More wet misery, soggy mess as Florence water to rise

Brent Lamb, right, and his daughter, Laçin, 4, removed from a flooded neighbourhood by the members of the U. S. Coast Guard Shallow Water Rescue Team in Lumberton, N. C., Monday, Sept. 17, 2018, after the floods of Hurricane Florence. (AP Photo/Gerry Broome)

Many residents of the Carolina’s have seen, hurricane, flood, but they say, seen nothing yet as the flood of Florence has decreased over the two states since the creation of the landing at the end of last week. Here are snapshots of people struggling to cope with the floods, while the rivers were still on:


Lumberton (North Carolina), resident Kevin Caudle, his wife and son in the calf-high rubber boots and grabbed hands full of garbage bags to retrieve belongings from their house in a flooded area.

They stayed in their house until Sunday night, when the rising waters prompted them to go to a relative’s home on drier ground elsewhere in Lumberton, which is about 90 km (145 km) northwest of Wilmington .

Caudle said Hurricane Matthew had damaged channel to work, but had not completely ruined his house almost two years ago. An inventory of the murky brown water had risen until Monday morning, he said Florence flood appeared worse.

“We thought (Matthew) was a 100-year storm. But 23 months later, there’s this,” he said. “It’s worse than Matthew. The water was a bit higher than Matthew. I’ve never seen it.”

Caudle and his family then waded out into the brown water, passing a U. S. Coast Guard trailer where three boats had launched to patrol in the neighborhood and rescue of people in need of help. On one of those boats was Julie Lamb and her 15-month-old twins. Lamb man, 4-year-old daughter and pug dog were waiting for a second boat to save them from the house of Lamb’s parents.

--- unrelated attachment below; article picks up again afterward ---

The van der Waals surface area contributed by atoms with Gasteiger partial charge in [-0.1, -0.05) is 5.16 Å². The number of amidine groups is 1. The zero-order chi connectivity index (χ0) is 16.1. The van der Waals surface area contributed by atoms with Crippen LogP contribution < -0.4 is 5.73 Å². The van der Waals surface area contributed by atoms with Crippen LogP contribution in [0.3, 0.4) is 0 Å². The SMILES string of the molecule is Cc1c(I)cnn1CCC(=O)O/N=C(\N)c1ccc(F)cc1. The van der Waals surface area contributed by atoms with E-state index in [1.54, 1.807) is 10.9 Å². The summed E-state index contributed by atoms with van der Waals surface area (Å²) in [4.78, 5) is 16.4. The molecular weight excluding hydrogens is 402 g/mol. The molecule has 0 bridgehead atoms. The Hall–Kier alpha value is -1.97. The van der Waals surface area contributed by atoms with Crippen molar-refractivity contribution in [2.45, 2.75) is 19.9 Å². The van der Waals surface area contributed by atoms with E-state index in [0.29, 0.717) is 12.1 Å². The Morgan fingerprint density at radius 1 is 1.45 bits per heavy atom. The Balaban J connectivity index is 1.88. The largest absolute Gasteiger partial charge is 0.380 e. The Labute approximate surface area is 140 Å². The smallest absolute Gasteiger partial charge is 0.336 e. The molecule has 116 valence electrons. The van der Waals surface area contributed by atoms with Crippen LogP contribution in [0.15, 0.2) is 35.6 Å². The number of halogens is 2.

During Matthew, floods never reached the house. But on Monday, the yard was under water, and the flooding looked far from over.

“It’s coming up. We were just praying for the best,” Lamb man, Brian, said.


Miguel Melo tried to drive from North Carolina to Florida to go to the house of a friend when their SUV stalled in high water in Lumberton. The 22-year-old stranded with a stalled car in a dry patch on a service road parallel to Interstate 95 which was closed due to rising waters.

“The GPS brought me here. It’s stupid, and it is really bad. I’m in trouble,” said Raleigh resident.

State officials had warned in the previous days, GPS was pointing people to flooded routes, and urged the people to check for road closures before driving.

Melo called his car insurance company to send out roadside assistance, but he was not certain whether and when it would arrive.

He shrugged his shoulders when he was asked if he was worried about driving through an area affected by the storm. “I’m crazy. I made a bad decision,” he said.


Associated Press writer Jonathan Drew in Lumberton (North Carolina), contributed to this report.


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